Garrett, you make a very good point about whether the work I do would be best done with an EX1R or a shallow DOF camera and having reviewed some of my material, shallow DOF would have been nice in a few scenes but not such a big deal if I didn't use it. Let's face it, I don't have it now!

Bob, from your experimentation, if I were to shoot a doco largely with the EX1R and mix in a few scenes of shallow DOF stuff shot with the consumer VG10 camera, would the quality difference be so pronounced that the average Joe Public would notice? This assumes that the end product is most likely going to DVD and maybe Blue-Ray for a couple of users. I cannot in my wildest dreams ever imagine selling anything to a broadcaster.

The reason I ask is that this could be a way of having both, albeit as a compromise. I simply can't afford Prosumer cameras for both, given that my productions are essentially for friends and family.

Cheers

Russ
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Old October 23rd, 2010, 10:24 PM   #23
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Bob, from your experimentation, if I were to shoot a doco largely with the EX1R and mix in a few scenes of shallow DOF...

The reason I ask is that this could be a way of having both, albeit as a compromise. I simply can't afford Prosumer cameras for both, given that my productions are essentially for friends and family.
As an alternative you could get a camera like the EX1r and say a Canon Rebel T2i that could double as a good still cam and be used for specialty shallow DOF shots. This is something I'm considering bu since I'm a Nikon still shooter I'm hoping Nikon comes out with something in the D700 next generation range that will give a good clean HDMI signal. That would allow me to use it for special shots and capture to my nonFlash for better post capabilities.

Just to add to your variations.

Garrett
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Old October 23rd, 2010, 11:32 PM   #24
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Bob, from your experimentation, if I were to shoot a doco largely with the EX1R and mix in a few scenes of shallow DOF stuff shot with the consumer VG10 camera, would the quality difference be so pronounced that the average Joe Public would notice?
I'm sure you could mix the footage successfully, and I do think it would probably be a very good idea to experiment with a less expensive DSLR to explore the big chip issue. There is a lot of commotion about shooting with big chips, but outside of the "film maker" crowd, I do not believe it is anywhere close to being a mainstream approach. In a way, there is a little more smoke then fire on this topic for the sort of applications we are discussing in this thread.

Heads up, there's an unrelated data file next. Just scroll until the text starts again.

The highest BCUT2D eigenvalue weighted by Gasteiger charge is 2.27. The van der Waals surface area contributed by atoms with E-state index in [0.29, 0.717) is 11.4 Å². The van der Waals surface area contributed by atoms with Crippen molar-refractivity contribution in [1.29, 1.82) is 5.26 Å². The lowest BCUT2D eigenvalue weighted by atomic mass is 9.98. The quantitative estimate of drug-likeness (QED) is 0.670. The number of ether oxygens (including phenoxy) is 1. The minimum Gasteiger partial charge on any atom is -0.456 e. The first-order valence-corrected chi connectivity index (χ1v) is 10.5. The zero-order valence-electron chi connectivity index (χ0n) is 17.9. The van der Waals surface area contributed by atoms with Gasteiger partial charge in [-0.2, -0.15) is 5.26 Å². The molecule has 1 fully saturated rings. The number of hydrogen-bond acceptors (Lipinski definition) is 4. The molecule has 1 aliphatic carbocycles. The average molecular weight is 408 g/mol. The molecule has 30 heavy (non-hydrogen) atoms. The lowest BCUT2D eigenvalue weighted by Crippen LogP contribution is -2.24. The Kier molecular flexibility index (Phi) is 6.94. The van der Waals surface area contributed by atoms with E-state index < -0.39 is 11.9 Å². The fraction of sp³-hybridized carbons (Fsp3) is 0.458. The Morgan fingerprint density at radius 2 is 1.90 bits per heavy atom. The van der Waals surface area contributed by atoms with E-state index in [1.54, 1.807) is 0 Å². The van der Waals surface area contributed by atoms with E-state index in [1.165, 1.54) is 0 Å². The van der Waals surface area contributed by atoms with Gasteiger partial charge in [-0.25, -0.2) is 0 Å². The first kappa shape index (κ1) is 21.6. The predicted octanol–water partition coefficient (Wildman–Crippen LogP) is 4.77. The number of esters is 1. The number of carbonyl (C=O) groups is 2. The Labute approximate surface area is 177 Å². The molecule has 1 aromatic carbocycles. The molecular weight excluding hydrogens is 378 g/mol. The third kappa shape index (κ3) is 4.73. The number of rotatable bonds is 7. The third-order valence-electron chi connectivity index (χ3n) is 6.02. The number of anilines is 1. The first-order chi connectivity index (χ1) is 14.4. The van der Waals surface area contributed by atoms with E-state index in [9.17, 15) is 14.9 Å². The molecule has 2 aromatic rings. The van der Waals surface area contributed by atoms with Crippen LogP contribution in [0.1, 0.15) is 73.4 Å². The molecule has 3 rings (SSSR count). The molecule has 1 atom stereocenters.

As I had mentioned before, the EX is perfectly capable of significantly shallow DOF. If there is little motion in the frame, you can open the iris fully, jack the shutter speed up to whatever is necessary (or use an external ND filter along with the internal one), zoom the lens a bit, and those 1/2" chips will provide quite shallow DOF. You can set the programmed "Shot Transition" feature and the EX will give you one of those cinematic rack focus shots that's about as good as anything you've seen from Hollywood.
I've noticed that the VG10, even at mid range f-stops, still has fairly shallow DOF that is hard to escape from. Which means that you've constantly got to keep the subject in sharp focus, or you've got an unusable shot. Unless you are shooting with a high quality monitor, it's hard to tell for sure from the LCD (even tho it is hi def) that you are on the money. Where the bad news is usually discovered is in post, which is a little too late :(
Pro versions of the big chip cams should have peaking, etc. which will help, but it's still something you have to constantly stay on top of. Maybe not a problem on a movie set, but not always easy for run 'n gun.
You are accustomed, more or less, to the sort of shooting and results that you would get from the EX because of your prior experience. The big chip cameras are a different sort of paradigm. I would advise against purchasing an expensive pro version without carefully exploring the landscape with something fairly affordable like the Canon Rebel, or maybe the new Sony NEX 5 (It's the still camera version of the VG10- maybe $700-$800- but shoots very similar video to the VG10).
Honestly, I think part of Sony's strategy, jumping into this market first with the VG10 instead of a pro model, was because they could provide shooters a big chip experience in a video cam form factor for only $2K- and $800 of that is the lens- so it's a $1,200 body. People can get their feet wet on the cheap; if they love it, maybe they will have the confidence to move up to the pro model and stick with the Sony brand. People who are +/- about it will still end up with a very nice big chip cam to supplement their mainstay equipment, and haven't broke the bank over it.